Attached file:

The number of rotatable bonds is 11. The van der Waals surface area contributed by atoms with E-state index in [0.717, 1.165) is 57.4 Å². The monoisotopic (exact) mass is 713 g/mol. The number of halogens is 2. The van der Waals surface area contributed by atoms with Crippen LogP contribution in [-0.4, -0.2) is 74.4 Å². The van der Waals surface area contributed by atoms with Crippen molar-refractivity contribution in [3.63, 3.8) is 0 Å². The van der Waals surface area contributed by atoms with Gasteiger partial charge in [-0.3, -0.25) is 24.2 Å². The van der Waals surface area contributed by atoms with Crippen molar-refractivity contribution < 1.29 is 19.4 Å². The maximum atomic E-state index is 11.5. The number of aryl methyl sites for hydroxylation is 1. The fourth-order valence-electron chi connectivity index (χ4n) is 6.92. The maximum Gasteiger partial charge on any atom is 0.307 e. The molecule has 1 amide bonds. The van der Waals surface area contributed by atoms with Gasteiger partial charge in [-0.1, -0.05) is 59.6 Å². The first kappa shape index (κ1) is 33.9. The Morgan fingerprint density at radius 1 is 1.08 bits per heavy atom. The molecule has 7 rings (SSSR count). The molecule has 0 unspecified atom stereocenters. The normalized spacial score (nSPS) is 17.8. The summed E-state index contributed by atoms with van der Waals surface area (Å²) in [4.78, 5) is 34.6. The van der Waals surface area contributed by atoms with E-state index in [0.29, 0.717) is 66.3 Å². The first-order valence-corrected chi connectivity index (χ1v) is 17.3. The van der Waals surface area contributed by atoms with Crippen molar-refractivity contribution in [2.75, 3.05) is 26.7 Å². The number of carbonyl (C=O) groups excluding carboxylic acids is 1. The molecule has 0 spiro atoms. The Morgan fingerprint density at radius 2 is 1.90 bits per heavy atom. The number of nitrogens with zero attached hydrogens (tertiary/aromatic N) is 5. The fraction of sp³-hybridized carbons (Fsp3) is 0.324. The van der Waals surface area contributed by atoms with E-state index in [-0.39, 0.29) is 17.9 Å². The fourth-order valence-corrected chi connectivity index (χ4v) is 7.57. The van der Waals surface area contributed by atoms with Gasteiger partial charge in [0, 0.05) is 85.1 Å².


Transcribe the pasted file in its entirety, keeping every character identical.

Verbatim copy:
The number of rotatable bonds is 11. The van der Waals surface area contributed by atoms with E-state index in [0.717, 1.165) is 57.4 Å². The monoisotopic (exact) mass is 713 g/mol. The number of halogens is 2. The van der Waals surface area contributed by atoms with Crippen LogP contribution in [-0.4, -0.2) is 74.4 Å². The van der Waals surface area contributed by atoms with Crippen molar-refractivity contribution in [3.63, 3.8) is 0 Å². The van der Waals surface area contributed by atoms with Gasteiger partial charge in [-0.3, -0.25) is 24.2 Å². The van der Waals surface area contributed by atoms with Crippen molar-refractivity contribution < 1.29 is 19.4 Å². The maximum atomic E-state index is 11.5. The number of aryl methyl sites for hydroxylation is 1. The fourth-order valence-electron chi connectivity index (χ4n) is 6.92. The maximum Gasteiger partial charge on any atom is 0.307 e. The molecule has 1 amide bonds. The van der Waals surface area contributed by atoms with Gasteiger partial charge in [-0.1, -0.05) is 59.6 Å². The first kappa shape index (κ1) is 33.9. The Morgan fingerprint density at radius 1 is 1.08 bits per heavy atom. The molecule has 7 rings (SSSR count). The molecule has 0 unspecified atom stereocenters. The normalized spacial score (nSPS) is 17.8. The summed E-state index contributed by atoms with van der Waals surface area (Å²) in [4.78, 5) is 34.6. The van der Waals surface area contributed by atoms with E-state index in [0.29, 0.717) is 66.3 Å². The first-order valence-corrected chi connectivity index (χ1v) is 17.3. The van der Waals surface area contributed by atoms with Crippen molar-refractivity contribution in [2.75, 3.05) is 26.7 Å². The number of carbonyl (C=O) groups excluding carboxylic acids is 1. The molecule has 0 spiro atoms. The Morgan fingerprint density at radius 2 is 1.90 bits per heavy atom. The number of nitrogens with zero attached hydrogens (tertiary/aromatic N) is 5. The fraction of sp³-hybridized carbons (Fsp3) is 0.324. The van der Waals surface area contributed by atoms with E-state index in [-0.39, 0.29) is 17.9 Å². The fourth-order valence-corrected chi connectivity index (χ4v) is 7.57. The van der Waals surface area contributed by atoms with Gasteiger partial charge in [0, 0.05) is 85.1 Å².